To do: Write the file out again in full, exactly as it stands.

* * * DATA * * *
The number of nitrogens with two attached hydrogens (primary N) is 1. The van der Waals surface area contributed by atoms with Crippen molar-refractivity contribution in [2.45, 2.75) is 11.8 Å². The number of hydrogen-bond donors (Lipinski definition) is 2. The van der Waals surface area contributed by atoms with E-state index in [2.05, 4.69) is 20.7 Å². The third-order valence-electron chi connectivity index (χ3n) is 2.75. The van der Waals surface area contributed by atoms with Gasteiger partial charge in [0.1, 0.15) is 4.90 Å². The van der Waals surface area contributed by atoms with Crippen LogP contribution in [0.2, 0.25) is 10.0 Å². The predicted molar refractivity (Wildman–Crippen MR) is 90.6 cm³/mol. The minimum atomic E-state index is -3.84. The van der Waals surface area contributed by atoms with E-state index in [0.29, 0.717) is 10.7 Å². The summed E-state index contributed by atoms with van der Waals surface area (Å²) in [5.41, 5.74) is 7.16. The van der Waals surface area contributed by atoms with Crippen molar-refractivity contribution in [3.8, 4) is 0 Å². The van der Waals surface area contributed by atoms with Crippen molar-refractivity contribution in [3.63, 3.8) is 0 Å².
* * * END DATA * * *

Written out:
The number of nitrogens with two attached hydrogens (primary N) is 1. The van der Waals surface area contributed by atoms with Crippen molar-refractivity contribution in [2.45, 2.75) is 11.8 Å². The number of hydrogen-bond donors (Lipinski definition) is 2. The van der Waals surface area contributed by atoms with E-state index in [2.05, 4.69) is 20.7 Å². The third-order valence-electron chi connectivity index (χ3n) is 2.75. The van der Waals surface area contributed by atoms with Gasteiger partial charge in [0.1, 0.15) is 4.90 Å². The van der Waals surface area contributed by atoms with Crippen LogP contribution in [0.2, 0.25) is 10.0 Å². The predicted molar refractivity (Wildman–Crippen MR) is 90.6 cm³/mol. The minimum atomic E-state index is -3.84. The van der Waals surface area contributed by atoms with E-state index in [0.29, 0.717) is 10.7 Å². The summed E-state index contributed by atoms with van der Waals surface area (Å²) in [5.41, 5.74) is 7.16. The van der Waals surface area contributed by atoms with Crippen molar-refractivity contribution in [3.8, 4) is 0 Å². The van der Waals surface area contributed by atoms with Crippen molar-refractivity contribution in [3.63, 3.8) is 0 Å².